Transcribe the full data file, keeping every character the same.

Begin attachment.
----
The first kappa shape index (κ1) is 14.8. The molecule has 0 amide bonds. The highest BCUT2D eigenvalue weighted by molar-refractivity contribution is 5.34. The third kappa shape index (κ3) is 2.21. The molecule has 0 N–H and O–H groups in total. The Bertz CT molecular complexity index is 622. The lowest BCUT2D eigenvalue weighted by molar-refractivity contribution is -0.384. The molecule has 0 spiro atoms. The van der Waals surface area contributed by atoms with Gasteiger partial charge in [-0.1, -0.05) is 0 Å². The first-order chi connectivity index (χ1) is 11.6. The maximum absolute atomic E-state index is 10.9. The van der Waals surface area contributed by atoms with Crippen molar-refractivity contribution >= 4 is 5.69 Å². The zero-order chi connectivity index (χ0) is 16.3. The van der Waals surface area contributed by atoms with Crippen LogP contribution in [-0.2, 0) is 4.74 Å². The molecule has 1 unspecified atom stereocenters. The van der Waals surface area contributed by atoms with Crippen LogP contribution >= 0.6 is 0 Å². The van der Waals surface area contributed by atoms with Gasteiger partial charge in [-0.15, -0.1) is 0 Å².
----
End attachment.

The first kappa shape index (κ1) is 14.8. The molecule has 0 amide bonds. The highest BCUT2D eigenvalue weighted by molar-refractivity contribution is 5.34. The third kappa shape index (κ3) is 2.21. The molecule has 0 N–H and O–H groups in total. The Bertz CT molecular complexity index is 622. The lowest BCUT2D eigenvalue weighted by molar-refractivity contribution is -0.384. The molecule has 0 spiro atoms. The van der Waals surface area contributed by atoms with Gasteiger partial charge in [-0.1, -0.05) is 0 Å². The first-order chi connectivity index (χ1) is 11.6. The maximum absolute atomic E-state index is 10.9. The van der Waals surface area contributed by atoms with Crippen molar-refractivity contribution >= 4 is 5.69 Å². The zero-order chi connectivity index (χ0) is 16.3. The van der Waals surface area contributed by atoms with Crippen LogP contribution in [-0.2, 0) is 4.74 Å². The molecule has 1 unspecified atom stereocenters. The van der Waals surface area contributed by atoms with Crippen LogP contribution >= 0.6 is 0 Å². The van der Waals surface area contributed by atoms with Gasteiger partial charge in [-0.15, -0.1) is 0 Å².